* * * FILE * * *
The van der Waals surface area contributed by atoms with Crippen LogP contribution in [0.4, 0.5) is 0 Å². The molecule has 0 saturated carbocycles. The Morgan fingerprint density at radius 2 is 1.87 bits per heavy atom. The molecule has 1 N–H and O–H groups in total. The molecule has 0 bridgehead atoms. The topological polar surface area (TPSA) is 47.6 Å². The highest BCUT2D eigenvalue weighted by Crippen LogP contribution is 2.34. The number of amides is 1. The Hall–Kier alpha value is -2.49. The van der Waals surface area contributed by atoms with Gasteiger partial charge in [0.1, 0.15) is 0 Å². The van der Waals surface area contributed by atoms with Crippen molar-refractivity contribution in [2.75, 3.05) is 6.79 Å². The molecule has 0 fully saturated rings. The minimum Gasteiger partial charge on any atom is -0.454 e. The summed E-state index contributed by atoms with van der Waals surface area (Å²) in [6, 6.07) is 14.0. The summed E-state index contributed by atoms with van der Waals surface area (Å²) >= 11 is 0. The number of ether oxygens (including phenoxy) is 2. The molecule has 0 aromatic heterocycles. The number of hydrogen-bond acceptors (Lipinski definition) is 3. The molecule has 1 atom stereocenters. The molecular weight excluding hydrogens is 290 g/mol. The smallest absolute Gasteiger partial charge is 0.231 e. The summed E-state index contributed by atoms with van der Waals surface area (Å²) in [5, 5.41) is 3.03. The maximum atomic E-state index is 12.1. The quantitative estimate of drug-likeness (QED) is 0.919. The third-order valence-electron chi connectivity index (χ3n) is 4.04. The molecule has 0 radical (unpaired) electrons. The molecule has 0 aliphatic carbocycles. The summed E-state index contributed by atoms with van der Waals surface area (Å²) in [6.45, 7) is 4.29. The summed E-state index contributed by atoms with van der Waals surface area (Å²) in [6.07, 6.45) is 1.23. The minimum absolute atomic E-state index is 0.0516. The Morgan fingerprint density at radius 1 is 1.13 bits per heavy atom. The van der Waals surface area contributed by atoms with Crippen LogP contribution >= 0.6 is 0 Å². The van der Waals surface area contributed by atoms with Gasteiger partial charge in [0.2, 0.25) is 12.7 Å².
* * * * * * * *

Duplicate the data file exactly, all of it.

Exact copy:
The van der Waals surface area contributed by atoms with Crippen LogP contribution in [0.4, 0.5) is 0 Å². The molecule has 0 saturated carbocycles. The Morgan fingerprint density at radius 2 is 1.87 bits per heavy atom. The molecule has 1 N–H and O–H groups in total. The molecule has 0 bridgehead atoms. The topological polar surface area (TPSA) is 47.6 Å². The highest BCUT2D eigenvalue weighted by Crippen LogP contribution is 2.34. The number of amides is 1. The Hall–Kier alpha value is -2.49. The van der Waals surface area contributed by atoms with Gasteiger partial charge in [0.1, 0.15) is 0 Å². The van der Waals surface area contributed by atoms with Crippen molar-refractivity contribution in [2.75, 3.05) is 6.79 Å². The molecule has 0 fully saturated rings. The minimum Gasteiger partial charge on any atom is -0.454 e. The summed E-state index contributed by atoms with van der Waals surface area (Å²) in [6, 6.07) is 14.0. The summed E-state index contributed by atoms with van der Waals surface area (Å²) >= 11 is 0. The number of ether oxygens (including phenoxy) is 2. The molecule has 0 aromatic heterocycles. The number of hydrogen-bond acceptors (Lipinski definition) is 3. The molecule has 1 atom stereocenters. The molecular weight excluding hydrogens is 290 g/mol. The smallest absolute Gasteiger partial charge is 0.231 e. The summed E-state index contributed by atoms with van der Waals surface area (Å²) in [5, 5.41) is 3.03. The maximum atomic E-state index is 12.1. The quantitative estimate of drug-likeness (QED) is 0.919. The third-order valence-electron chi connectivity index (χ3n) is 4.04. The molecule has 0 radical (unpaired) electrons. The molecule has 0 aliphatic carbocycles. The summed E-state index contributed by atoms with van der Waals surface area (Å²) in [6.45, 7) is 4.29. The summed E-state index contributed by atoms with van der Waals surface area (Å²) in [6.07, 6.45) is 1.23. The minimum absolute atomic E-state index is 0.0516. The Morgan fingerprint density at radius 1 is 1.13 bits per heavy atom. The van der Waals surface area contributed by atoms with Crippen LogP contribution >= 0.6 is 0 Å². The van der Waals surface area contributed by atoms with Gasteiger partial charge in [0.2, 0.25) is 12.7 Å².